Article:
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Ancient prophecies, especially those of ancient Greece and the Oracle of Delphi, were famously tricky. There are dozens of stories of great leaders being tripped up by double-meanings and misinterpretations, usually to their own destruction.

Now, obviously hindsight is 20/20, but some of those twists and tricks seem painfully obvious to modern audiences. For example, when the Oracle tells you "If you go to war, a great empire will be destroyed," even a schoolchild will recognize that that might be your empire, rather than the enemy's...

And yet, over and over, great leaders and terrible generals misinterpret their prophecies, and go to meet their doom. Which fits wonderfully with the ancient preoccupation with hubris, so I'm sure they had no problem with it as they retold the story, but it does raise the question:

Did any ancient prophecy-seekers recognize the tricky nature of prophecies, and make decisions or take action based on the possibility that the Oracle's words may have more than one meaning? Do we have any records of people trying to outsmart the Oracle?

  • The Egg of Columbus is also obvious for everybody who knows the history already. – knut Sep 27 '14 at 20:01
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    for one thing, it probably doesn't make a good story if they "get it" and don't do the foolish thing (go to war etc) relying on the prophecy. Many things happen; they don't all become legends. – Kate Gregory Sep 30 '14 at 21:43
  • @KateGregory True, but some become history. There must be SOME records of actual people actually visiting the Oracle, and I can only imagine that some of those people would "know the score" about how the Oracle works. – Nerrolken Sep 30 '14 at 22:07
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The Wikipedia page of "oracular statements from Delphi" lists a few accounts that might apply here. One example could be the Oracle of Delphi's counsel to Philip of Macedonia. He was told, "With silver spears you may conquer the world." The straightforward reading would be to make a whole bunch of spears made of silver and go to war. But Philip wisely decided to take control of nearby silver mines and use their wealth to bribe away his enemies' allies.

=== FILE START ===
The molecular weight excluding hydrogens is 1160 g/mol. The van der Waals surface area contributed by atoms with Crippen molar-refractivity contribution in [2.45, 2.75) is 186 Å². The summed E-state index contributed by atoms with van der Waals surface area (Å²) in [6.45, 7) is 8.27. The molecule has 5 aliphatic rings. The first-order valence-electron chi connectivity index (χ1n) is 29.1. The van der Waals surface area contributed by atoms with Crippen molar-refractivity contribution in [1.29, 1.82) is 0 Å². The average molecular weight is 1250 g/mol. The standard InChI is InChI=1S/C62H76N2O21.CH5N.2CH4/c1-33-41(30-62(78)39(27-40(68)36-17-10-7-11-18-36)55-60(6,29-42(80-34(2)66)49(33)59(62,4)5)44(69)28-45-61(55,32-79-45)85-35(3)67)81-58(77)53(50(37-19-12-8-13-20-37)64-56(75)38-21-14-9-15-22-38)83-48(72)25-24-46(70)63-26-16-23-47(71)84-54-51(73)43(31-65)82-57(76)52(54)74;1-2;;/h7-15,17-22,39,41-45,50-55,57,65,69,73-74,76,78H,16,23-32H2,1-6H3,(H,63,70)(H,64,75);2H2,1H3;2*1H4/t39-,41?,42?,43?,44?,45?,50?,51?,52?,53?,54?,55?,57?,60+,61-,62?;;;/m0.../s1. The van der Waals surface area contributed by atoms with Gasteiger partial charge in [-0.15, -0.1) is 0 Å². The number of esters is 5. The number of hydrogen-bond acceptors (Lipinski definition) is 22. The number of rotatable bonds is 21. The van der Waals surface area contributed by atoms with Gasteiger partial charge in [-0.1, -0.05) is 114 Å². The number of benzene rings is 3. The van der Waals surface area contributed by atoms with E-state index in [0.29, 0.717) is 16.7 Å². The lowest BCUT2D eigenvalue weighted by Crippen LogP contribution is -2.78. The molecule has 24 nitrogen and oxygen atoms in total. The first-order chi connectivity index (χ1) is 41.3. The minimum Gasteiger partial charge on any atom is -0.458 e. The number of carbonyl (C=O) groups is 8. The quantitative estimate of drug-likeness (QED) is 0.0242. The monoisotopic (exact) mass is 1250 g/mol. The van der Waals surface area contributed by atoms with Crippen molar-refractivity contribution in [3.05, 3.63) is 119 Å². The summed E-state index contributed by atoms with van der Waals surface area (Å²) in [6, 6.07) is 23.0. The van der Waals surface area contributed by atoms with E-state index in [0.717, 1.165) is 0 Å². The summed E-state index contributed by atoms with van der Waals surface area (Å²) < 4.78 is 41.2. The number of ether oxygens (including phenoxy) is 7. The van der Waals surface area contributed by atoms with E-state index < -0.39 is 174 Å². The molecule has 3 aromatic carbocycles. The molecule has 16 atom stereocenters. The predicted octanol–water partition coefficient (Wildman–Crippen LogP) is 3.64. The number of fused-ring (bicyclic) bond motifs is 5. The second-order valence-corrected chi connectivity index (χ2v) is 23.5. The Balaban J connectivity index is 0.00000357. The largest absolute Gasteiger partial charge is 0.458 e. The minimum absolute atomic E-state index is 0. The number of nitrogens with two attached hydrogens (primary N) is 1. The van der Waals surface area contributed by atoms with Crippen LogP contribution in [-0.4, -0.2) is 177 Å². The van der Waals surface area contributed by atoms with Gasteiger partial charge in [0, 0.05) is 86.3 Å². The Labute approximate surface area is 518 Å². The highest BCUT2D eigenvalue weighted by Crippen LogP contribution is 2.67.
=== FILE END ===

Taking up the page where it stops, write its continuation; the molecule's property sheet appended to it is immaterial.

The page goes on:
As for "outsmarting" the Oracle, Philip's son Alexander the Great is the clearest example. Originally, she refuses to answer his question of whether or not he would conquer the world. In response, Alexander began dragging her by the hair, and which point she screams "No more! You're unbeatable!" Satisfied with her answer, he leaves.

But probably the best example is from Plato's Apology. Socrates' friend poses the question to the Oracle, "Is there any man alive wiser than Socrates?", to which the Oracle straightforwardly answered "None." Socrates, rather than accepting the praise, tries to divine out the true meaning of the prophecy:

When I heard the answer, I said to myself, What can the god mean? and what is the interpretation of this riddle? for I know that I have no wisdom, small or great. What can he mean when he says that I am the wisest of men? And yet he is a god and cannot lie; that would be against his nature. After a long consideration, I at last thought of a method of trying the question. I reflected that if I could only find a man wiser than myself, then I might go to the god with a refutation in my hand. I should say to him, "Here is a man who is wiser than I am; but you said that I was the wisest."

Socrates then goes and interrogates men society considered wise, but finds their wisdom lacking. In the course of his investigation, he finally understands the prophecy: Socrates is the wisest man alive, because he is the only one who recognizes how little he actually knows.

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